We’re quite a few months into the new year, but that doesn’t mean you can’t make a resolution (or ten) especially when they can help the planet. While planning to transform habits on the first of every year has its merits, anytime is a good time to start making positive changes. Those changes are especially important when it comes to disarming the ticking time bomb that is our planet. The Earth doesn’t have the time to wait. If you need an external incentive, Earth Day is coming up, so try making your own green resolutions, like you would in the new year!
Even tiny adjustments towards carbon neutrality and a circular economy can help. If you want to join the movement, here are 10 pledges you can take to lead a greener life this Earth Day. We’ve also provided some helpful links to get you started!
Being mindful of what you eat is not only good for our own health, it profoundly benefits the environment as well. In fact, greenhouse gas emissions can be improved through our diet alone.
1. Only eat locally sourced and in season for the rest of the year.
Not only can empower our communities by strengthening local food systems. When we support shorter, highly transparent supply chains we also cut down on factors like waste, transportation, and poor agricultural practices while increasing the availability of more nutrient-rich produce. One great way to do this is to pay weekly visits to farmers’ markets or join a community garden or find a CSA program in (Community Supported Agriculture) in your area.
2. Eat more plant-based foods
Source: One Green Planet/YouTube
The world’s obsession with beef, pork, and processed chicken has reached a tipping point. The livestock sector is responsible for more greenhouse gas emissions than the entire transportation sector combined. The UK just set a goal to reach net-zero carbon emissions by 2050, insisting less meat consumption is key. By reducing the number of animal products we use, a radical shift in climate change can be achieved. See how often you can substitute plant-based ingredients for meat and dairy. Be sure to give the trusty Food Monster app a download for endless ideas on vegan meals!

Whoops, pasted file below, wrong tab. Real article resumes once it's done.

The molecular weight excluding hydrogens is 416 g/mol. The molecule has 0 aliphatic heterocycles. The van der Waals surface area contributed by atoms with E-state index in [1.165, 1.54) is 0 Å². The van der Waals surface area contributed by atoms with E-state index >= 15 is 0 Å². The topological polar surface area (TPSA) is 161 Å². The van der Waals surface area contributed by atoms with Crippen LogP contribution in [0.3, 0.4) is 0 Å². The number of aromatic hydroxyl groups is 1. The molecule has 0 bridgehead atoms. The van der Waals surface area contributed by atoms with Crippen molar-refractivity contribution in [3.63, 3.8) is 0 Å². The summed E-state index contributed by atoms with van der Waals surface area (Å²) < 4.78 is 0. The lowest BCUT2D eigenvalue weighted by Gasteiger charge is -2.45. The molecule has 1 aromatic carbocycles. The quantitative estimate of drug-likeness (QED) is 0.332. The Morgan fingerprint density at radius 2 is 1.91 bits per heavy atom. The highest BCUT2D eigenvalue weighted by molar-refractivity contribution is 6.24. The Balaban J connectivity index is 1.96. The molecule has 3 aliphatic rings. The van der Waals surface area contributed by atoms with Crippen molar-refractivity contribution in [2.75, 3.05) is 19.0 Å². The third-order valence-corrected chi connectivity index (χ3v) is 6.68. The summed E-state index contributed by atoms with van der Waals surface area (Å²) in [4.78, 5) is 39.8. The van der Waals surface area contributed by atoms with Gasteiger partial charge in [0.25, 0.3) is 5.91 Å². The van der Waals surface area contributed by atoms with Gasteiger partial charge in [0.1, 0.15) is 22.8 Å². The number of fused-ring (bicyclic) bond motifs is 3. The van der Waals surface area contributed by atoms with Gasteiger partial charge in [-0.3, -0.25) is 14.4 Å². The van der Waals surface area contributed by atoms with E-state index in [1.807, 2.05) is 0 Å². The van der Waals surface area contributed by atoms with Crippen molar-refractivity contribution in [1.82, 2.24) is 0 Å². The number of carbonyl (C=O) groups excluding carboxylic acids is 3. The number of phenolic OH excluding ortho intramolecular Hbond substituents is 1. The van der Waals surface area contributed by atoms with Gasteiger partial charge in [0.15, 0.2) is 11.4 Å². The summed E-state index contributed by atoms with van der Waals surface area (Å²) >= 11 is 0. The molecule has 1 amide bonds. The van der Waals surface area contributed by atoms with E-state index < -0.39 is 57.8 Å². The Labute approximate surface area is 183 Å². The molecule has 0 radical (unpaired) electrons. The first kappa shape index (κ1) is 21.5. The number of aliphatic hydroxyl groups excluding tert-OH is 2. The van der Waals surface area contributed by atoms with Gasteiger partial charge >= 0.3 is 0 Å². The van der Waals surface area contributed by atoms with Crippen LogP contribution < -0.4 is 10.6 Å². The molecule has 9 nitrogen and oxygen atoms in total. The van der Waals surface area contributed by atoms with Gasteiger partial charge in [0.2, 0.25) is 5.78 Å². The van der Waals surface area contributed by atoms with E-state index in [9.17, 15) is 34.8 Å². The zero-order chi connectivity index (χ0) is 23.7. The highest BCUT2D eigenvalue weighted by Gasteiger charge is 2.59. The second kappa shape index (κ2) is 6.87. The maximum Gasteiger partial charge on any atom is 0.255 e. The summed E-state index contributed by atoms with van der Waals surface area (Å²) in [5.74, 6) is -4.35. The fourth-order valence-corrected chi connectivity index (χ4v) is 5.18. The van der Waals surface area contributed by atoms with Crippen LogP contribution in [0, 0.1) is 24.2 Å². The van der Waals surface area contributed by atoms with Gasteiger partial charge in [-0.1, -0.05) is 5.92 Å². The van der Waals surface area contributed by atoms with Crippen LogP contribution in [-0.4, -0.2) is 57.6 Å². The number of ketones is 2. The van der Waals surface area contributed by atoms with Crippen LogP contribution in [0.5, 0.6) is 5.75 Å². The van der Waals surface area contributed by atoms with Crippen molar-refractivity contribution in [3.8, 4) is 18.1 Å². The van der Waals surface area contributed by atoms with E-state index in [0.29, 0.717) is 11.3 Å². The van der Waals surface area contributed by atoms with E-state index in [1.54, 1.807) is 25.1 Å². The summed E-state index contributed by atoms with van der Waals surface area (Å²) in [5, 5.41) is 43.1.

Every day, the average American throws away 4.4 pounds of garbage, roughly 728,000 tons. Food makes up a majority of our waste at about 24%, plastics just over 18%, paper and paperboard made up about 12%. The hazardous environmental conditions this produces are only compounded with steadily rising land scarcity. We’re quickly running out of time to counter this so start cutting back on your own contribution to these landfills today.
3. Be as paper-free as you can be!
In the U.S. alone, 1 billion trees worth of paper is thrown away every year. Not only does this result in devastating deforestation but paper production also contributes to water pollution, poor air quality, and soil contamination, to say the least. Recycling is one thing, but there are plenty of ways around having to use paper at all. This guide to cutting paper waste has great solutions like converting to paperless billing, donating used paper to local schools and libraries, and more!
4. Avoid excessive food waste.
Source: PBS NewsHour/YouTube
While 1 in 8 Americans struggle with food scarcity we’re still throwing away almost 40% of our food supply. Besides the enormous amount of resources it takes to produce and ship our food in the first place, when it’s thrown away it just sits in a landfill generating tons of methane. This is a green challenge that could easily become a part of your everyday life. You can achieve this by avoiding overbuying, composting, learning proper storage methods, and using leftovers as much as possible.